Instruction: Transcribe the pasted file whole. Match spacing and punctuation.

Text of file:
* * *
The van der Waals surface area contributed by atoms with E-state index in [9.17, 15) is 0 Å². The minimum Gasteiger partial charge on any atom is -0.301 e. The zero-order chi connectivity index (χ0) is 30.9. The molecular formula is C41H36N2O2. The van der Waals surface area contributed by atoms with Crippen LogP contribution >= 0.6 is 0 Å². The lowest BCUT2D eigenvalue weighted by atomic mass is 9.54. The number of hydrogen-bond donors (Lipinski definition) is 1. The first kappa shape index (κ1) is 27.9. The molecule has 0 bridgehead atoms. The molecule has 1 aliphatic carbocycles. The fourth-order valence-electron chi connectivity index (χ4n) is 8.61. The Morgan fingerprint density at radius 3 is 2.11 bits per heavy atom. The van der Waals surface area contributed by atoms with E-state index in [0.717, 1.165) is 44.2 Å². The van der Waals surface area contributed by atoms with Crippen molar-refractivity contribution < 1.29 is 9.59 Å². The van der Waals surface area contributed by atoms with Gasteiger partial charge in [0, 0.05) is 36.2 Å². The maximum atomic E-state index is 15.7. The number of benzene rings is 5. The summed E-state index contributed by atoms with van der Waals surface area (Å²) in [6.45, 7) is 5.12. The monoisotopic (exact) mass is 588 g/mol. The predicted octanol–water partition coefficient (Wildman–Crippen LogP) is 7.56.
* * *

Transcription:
The van der Waals surface area contributed by atoms with E-state index in [9.17, 15) is 0 Å². The minimum Gasteiger partial charge on any atom is -0.301 e. The zero-order chi connectivity index (χ0) is 30.9. The molecular formula is C41H36N2O2. The van der Waals surface area contributed by atoms with Crippen LogP contribution >= 0.6 is 0 Å². The lowest BCUT2D eigenvalue weighted by atomic mass is 9.54. The number of hydrogen-bond donors (Lipinski definition) is 1. The first kappa shape index (κ1) is 27.9. The molecule has 0 bridgehead atoms. The molecule has 1 aliphatic carbocycles. The fourth-order valence-electron chi connectivity index (χ4n) is 8.61. The Morgan fingerprint density at radius 3 is 2.11 bits per heavy atom. The van der Waals surface area contributed by atoms with E-state index in [0.717, 1.165) is 44.2 Å². The van der Waals surface area contributed by atoms with Crippen molar-refractivity contribution < 1.29 is 9.59 Å². The van der Waals surface area contributed by atoms with Gasteiger partial charge in [0, 0.05) is 36.2 Å². The maximum atomic E-state index is 15.7. The number of benzene rings is 5. The summed E-state index contributed by atoms with van der Waals surface area (Å²) in [6.45, 7) is 5.12. The monoisotopic (exact) mass is 588 g/mol. The predicted octanol–water partition coefficient (Wildman–Crippen LogP) is 7.56.